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Broadband controversy

Counties watching legislative proposal

By Diana McFarland

Managing editor

Surry and Isle of Wight county officials are closely watching House Bill 2108, which could affect a locality’s ability to provide broadband services. Anything that adds restrictions to a locality’s ability to bring something of great importance is a concern, said Surry County Administrator Tyrone Franklin. Surry is in the midst of negotiations with SCS Broadband to rent space on a tower constructed by Surry County.

If negotiations are successful, most areas in the rural county will have access to high speed internet.

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Isle of Wight aiming to lure broadband providers through new 911 dispatch system

Isle of Wight County hopes to lure tech businesses to the area by offering radio tower access, including broadband host areas, at its new emergency dispatch radio towers, planned to go up next year. The county has signed an $8 million contract with Motorola to rebuild the county’s emergency dispatch system, likely next year. This will include the construction of five new radio towers that can also accommodate two service providers each, such as ATT&T, T-Mobile, Verizon or other types of technology, according to Terry Hall, a project manager and director of York County Emergency Communications. Hall believes there will be strong competition among wireless companies to bridge a digital gap in the county.

“I have a carrier that has great coverage, and I drop calls over here on occasion,” Halls said at a Board of Supervisors meeting last week. “You can bet there’s going to be somebody trying to fill that in.”

The county began planning improvements to the communication and public safety system more than two years ago. Currently, Charter Communications is the lone broadband provider for the county. Changes to the county’s radio communication will include the construction of a new sheriff’s office, new mobile and portable radios and five new radio towers. Tower locations under consideration include Nike Park, Woody Way, Fair Ground and Holly Run.

The Holly Run location will require the county to lease land. Hall told the board this money could be made up from revenue brought in by service provers that would utilize the site. Using the revenue to offset or pay for the lease is a common trend in public safety, Hall said. He estimated vendors pay $23,000 a year per site they use. Hall said they’ve applied for a grant of $250,000 for the 911 system.

“We may be able to get $150,000 or $175,000 dollars of that,” Hall said. “We’re going after every dime we can, and as grants come up, we’re going to continue to apply for them.”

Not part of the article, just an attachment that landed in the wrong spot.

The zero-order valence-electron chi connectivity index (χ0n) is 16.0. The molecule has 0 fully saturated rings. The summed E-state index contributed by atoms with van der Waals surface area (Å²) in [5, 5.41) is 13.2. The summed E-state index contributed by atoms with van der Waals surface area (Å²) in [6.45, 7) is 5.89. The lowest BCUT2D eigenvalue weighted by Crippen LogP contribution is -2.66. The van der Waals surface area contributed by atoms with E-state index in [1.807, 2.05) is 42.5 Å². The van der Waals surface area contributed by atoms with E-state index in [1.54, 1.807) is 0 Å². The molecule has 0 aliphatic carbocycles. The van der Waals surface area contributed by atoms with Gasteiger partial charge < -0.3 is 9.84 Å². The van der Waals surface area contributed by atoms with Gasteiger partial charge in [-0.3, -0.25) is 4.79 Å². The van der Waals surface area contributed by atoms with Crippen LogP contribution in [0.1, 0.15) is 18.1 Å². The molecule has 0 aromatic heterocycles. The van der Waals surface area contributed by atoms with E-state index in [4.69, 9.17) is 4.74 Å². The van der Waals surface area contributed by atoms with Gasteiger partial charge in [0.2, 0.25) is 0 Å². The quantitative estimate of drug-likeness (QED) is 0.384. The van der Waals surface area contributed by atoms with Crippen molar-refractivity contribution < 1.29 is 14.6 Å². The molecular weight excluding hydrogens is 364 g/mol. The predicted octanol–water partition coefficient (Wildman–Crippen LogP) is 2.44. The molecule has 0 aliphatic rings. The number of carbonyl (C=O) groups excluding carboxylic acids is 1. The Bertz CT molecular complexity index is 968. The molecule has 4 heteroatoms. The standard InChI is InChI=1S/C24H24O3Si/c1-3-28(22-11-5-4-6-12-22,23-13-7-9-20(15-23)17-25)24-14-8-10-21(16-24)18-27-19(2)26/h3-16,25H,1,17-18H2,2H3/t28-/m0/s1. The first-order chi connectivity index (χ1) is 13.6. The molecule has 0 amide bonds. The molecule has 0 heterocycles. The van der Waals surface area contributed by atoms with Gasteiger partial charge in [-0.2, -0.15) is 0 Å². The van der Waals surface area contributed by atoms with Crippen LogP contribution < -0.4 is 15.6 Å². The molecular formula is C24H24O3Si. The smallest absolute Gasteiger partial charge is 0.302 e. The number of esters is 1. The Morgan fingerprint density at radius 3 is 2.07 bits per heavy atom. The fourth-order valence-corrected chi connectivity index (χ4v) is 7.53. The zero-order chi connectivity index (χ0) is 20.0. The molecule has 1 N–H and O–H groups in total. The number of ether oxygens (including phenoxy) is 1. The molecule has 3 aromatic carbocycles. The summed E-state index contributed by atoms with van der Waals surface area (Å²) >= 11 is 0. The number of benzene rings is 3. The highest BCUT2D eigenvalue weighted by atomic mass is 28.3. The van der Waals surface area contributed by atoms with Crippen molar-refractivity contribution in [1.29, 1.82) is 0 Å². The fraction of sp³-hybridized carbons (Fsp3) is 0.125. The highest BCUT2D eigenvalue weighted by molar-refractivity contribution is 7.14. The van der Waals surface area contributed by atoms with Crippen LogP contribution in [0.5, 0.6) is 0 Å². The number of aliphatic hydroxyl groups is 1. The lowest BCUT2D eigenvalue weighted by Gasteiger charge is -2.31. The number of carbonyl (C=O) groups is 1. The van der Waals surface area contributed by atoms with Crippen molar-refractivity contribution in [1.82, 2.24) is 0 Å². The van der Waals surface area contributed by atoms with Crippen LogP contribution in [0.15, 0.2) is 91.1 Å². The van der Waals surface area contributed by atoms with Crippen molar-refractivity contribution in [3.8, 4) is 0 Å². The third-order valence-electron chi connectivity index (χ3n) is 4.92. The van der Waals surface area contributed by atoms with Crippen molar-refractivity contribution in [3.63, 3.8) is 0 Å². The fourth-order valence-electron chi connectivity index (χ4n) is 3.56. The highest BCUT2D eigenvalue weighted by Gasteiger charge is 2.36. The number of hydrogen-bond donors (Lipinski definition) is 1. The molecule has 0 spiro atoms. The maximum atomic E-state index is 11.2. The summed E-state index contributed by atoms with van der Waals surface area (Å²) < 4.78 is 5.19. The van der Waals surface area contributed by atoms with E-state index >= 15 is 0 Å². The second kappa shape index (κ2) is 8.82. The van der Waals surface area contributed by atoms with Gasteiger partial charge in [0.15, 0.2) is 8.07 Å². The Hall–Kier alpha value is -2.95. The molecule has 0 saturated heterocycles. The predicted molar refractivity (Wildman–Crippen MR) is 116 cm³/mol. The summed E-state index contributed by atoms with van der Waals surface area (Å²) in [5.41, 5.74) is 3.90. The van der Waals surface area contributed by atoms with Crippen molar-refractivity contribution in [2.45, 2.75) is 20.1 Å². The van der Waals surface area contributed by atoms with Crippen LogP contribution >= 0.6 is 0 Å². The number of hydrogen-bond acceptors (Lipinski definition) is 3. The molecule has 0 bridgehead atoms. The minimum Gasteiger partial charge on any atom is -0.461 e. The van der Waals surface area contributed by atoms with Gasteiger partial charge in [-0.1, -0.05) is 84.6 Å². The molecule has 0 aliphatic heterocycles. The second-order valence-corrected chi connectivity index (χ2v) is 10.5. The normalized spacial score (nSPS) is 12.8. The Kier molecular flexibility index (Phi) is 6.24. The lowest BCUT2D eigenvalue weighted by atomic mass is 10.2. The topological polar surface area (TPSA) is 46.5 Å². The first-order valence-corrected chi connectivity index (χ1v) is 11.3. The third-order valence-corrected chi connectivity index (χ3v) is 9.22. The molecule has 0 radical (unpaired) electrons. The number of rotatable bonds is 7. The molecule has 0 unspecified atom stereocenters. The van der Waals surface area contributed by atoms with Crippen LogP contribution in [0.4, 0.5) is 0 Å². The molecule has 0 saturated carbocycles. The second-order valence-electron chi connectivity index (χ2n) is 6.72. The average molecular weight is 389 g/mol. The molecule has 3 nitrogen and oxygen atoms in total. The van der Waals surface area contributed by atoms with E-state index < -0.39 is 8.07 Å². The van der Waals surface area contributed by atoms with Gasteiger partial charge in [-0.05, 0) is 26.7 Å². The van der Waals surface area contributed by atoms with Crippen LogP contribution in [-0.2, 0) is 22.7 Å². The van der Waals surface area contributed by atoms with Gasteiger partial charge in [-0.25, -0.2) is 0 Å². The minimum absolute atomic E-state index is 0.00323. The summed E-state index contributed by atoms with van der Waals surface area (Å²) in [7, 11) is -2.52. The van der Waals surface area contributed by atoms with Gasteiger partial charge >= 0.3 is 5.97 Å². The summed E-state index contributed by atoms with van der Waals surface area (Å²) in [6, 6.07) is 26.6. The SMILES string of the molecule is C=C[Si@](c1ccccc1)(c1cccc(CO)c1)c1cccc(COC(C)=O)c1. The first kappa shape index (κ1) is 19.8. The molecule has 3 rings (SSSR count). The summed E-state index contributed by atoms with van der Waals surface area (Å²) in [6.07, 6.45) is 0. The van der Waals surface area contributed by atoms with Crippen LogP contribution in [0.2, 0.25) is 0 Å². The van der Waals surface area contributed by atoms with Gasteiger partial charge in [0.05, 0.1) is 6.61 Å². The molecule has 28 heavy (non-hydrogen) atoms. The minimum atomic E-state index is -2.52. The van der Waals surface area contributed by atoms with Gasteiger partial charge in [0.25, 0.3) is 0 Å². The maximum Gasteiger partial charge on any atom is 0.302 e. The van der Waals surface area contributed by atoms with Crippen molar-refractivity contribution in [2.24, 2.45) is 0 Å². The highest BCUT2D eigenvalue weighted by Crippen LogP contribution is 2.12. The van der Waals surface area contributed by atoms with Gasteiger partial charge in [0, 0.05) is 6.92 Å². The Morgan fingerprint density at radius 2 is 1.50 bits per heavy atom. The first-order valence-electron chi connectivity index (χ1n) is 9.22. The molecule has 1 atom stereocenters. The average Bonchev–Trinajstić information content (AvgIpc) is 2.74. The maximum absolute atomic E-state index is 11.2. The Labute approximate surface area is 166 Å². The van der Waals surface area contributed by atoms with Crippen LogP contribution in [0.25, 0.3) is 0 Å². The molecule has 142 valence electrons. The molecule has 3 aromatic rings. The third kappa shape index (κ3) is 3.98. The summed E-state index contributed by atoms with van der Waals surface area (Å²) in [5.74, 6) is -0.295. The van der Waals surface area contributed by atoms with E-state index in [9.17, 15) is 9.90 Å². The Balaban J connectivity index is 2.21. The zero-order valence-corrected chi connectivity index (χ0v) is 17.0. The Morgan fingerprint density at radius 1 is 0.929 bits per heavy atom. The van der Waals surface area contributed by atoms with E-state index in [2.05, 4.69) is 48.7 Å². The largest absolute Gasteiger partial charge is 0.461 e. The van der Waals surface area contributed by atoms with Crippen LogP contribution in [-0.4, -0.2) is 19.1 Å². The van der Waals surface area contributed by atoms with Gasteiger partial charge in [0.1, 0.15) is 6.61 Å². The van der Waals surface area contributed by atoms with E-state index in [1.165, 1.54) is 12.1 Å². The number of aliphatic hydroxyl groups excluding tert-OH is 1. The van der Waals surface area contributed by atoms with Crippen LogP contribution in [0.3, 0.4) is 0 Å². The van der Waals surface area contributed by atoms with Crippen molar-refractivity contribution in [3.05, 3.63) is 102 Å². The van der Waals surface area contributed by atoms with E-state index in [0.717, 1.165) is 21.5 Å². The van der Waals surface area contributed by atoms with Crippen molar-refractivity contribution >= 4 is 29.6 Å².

Supervisor William McCarty said the ability to host wireless companies that can provide broadband could be a great thing for the county.

“To bring other services, such as broadband, enhances so many things, from economic development to citizen life,” McCarty said. “This is a great opportunity for us.”

Project managers are finishing geotechnical surveys that include information about soil consistency, structure and groundwater level. They are also working to secure the permits the county needs for the project, including federal, environmental and historical permits. Next steps include purchasing mobile and portable radios, Hall said. The trickiest part of the project is obtaining the permits, because a hold up on one could stall everything else, Hall said.

“The timeline is for us to launch between now and the end of next calendar year,” Hall said. “And that is very aggressive. We’re very hopeful we’re going to be able to make that.

Right now, today, it’s on the roadmap to be able to do that.”

Smith can be reached by phone at 757-510-1663.

Regions with worst broadband speeds ‘use modern services the least’

People in areas with slow broadband connections tend to use modern online services the least, a new study has found. According to King’s College London, online logs show that usage of the BBC’s catch-up service iPlayer is relatively low in South Ayrshire, Ards, the Isle of Wight and East Riding of Yorkshire. Analysts then compared this data with Ofcom’s nationwide broadband speed figures and found all these locations had slower connections.

The study also showed that iPlayer usage is greatest in areas with relatively fast broadband speeds, such as London, south Gloucestershire and Bristol.

Dr Nishanth Sastry, the Lead Researcher on the study, commented: “It is clear that high-speed broadband is an important factor in the use of bandwidth-intensive applications such as BBC iPlayer.

“With technological advancements, it is likely that more services important to daily life will move online, yet there is a significant proportion of the population with inadequate broadband connections who won’t be able to access such services.”

Dr Sastry added that while the government has initiated funding schemes for improving rural broadband access as part of the National Broadband Strategy, the results highlight how more needs to be done to ensure universal quality.